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26 January 2010

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BettyDuffy

I had a posterior one. I'll spare you the description of how that felt, but the good news is they all come out. Mine had a pretty nasty bruise on his head from where he kept hitting some bone of mine in there. Had a nurse from Eritria who delivered her babies in refugee camps, sans medication. My doc was losing interest in vaginal delivery, since baby appeared to be stuck, and my brilliant nurse got out a bottle of some sort of lube, vaseline or some such. Doc was like, "What do I do with this?" Nurse pretty much emptied the bottle on the doc's glove and had her reach up and lube the babys' head. Worked like a charm.

Cathie B

Hands and Knees...I have spent much of my last weeks there because my first was posterior. Just do it as much as you can. I'll be saying some prayers for rotation.

Jamie

Please don't blame yourself for the malpositioning! And please don't let worry mar the last few days of your pregnancy. It doesn't have to mean miserable back labor if baby hangs out OP for a while. All 5 of mine started out like that and turned during labor. The first time was awful, but not the subsequent births. (I mean, it was still childbirth and everything, but I never once had that stereotypical back labor thing going.) You have an experienced body -- if you do labor with a posterior baby, it will be different for you than for a primapara.

I will offer the third joyful mystery for you today, and ask for the intercession of Our Lady of the Nativity. Hang in there!

Jamie

Primipara. I hate typos.

Bethany

Did I miss the post on how you know for sure that the baby is posterior?

bearing

Legs and arms poking out front all the time. It's really obvious. I didn't need the midwives to tell me, although I trust their judgment anyway. If the baby's head were anterior, he'd be able to star in the next remake of _The Exorcist._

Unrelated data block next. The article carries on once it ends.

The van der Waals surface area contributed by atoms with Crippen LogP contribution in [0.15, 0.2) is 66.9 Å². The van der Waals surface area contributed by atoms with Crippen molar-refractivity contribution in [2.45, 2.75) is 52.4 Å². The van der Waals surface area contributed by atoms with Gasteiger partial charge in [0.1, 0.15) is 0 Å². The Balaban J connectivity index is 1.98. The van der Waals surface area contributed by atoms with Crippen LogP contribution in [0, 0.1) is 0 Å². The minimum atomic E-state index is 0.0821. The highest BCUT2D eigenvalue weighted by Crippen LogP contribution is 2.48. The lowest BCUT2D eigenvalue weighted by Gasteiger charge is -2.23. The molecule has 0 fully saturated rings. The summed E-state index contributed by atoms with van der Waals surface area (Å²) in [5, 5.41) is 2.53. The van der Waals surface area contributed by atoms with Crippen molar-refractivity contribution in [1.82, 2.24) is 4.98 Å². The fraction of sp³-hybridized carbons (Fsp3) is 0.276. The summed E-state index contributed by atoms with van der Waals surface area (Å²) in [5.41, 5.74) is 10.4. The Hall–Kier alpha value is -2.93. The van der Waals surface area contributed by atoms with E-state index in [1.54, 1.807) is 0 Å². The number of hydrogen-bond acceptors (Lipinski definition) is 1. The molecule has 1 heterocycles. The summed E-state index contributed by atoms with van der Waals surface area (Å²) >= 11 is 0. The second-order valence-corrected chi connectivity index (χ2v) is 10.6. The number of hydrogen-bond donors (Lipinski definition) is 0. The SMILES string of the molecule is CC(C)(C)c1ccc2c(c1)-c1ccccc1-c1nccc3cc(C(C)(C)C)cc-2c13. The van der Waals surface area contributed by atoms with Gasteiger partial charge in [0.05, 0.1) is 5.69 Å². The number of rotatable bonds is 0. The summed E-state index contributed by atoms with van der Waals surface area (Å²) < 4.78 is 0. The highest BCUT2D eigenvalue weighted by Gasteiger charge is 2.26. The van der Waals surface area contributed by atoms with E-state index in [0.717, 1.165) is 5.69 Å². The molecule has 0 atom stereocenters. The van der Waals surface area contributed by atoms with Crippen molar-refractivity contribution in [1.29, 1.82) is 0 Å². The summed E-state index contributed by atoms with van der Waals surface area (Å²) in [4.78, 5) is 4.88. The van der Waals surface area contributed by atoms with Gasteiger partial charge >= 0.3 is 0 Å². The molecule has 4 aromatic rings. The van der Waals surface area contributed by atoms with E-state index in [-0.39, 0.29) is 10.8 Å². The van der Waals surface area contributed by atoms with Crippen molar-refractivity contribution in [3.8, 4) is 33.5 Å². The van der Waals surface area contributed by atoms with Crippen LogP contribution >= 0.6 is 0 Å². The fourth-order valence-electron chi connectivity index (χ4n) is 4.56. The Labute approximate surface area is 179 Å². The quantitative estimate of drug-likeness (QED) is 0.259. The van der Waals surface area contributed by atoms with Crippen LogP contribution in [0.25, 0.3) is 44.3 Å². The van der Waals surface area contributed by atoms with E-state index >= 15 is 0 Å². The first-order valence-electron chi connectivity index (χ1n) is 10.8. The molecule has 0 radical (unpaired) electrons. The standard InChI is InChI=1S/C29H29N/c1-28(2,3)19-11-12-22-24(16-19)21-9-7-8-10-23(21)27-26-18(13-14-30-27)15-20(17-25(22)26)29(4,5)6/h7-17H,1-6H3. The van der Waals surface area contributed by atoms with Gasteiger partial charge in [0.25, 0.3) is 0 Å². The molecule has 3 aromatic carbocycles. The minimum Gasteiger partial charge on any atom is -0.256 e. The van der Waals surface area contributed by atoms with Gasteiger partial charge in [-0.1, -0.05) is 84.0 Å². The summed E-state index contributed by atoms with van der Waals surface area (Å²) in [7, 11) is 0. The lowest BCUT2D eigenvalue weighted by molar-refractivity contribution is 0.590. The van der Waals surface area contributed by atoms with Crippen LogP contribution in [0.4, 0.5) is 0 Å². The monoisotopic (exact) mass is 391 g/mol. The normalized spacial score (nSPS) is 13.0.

Bethany

Funny. Okay, thanks for clarifying. Turn, baby, turn!

Kelly

I was born posterior. I'll spare you the birth story, though. But I did come out in the end. And hey, you won't be denied everything but ice chips, and all that other lovely 70's stuff my mom went through.

Christy P.

Like the other commenters I will not share my story of posterior labor except to say that I made a lot of loud noise. She did turn eventually. But I will chime in with the reassurance (platitude) that they all come out. And yes, you have an experienced body and you will have full control of you muscles and wits, at least as much as you can in labor, rather than being confined on your back in an unfamiliar bed with a tube stuck into your spine and needles in your arms. Unless you want to. ;-)

Mike (the lantern crossword dude in that cartoon physics class)

Look at it this way: He's not even born yet, and he's already keenly aware of spatial relations. As an engineer, you should be most proud.

Alicia

I only have one little one so far, but she was posterior, and we had a natural birth with a midwife. I won't lie about the back labor--but after a 15-minute knees-up/chest-down inversion during contractions, followed by a few hands-and-knees contractions, she turned like a charm and it was much, much better from there. I'm sure you know the technique, but be encouraged that it can work!

bearing

Thanks, everyone, for tips, prayers, and good wishes. I'm aware that this is the sort of thing lots of people have to go through, so I shouldn't whine too much.

The perfectionist in me is agitated by any less-than-ideal condition.

Christy P.

As long as it is theoretical -- assume a different boundary condition.

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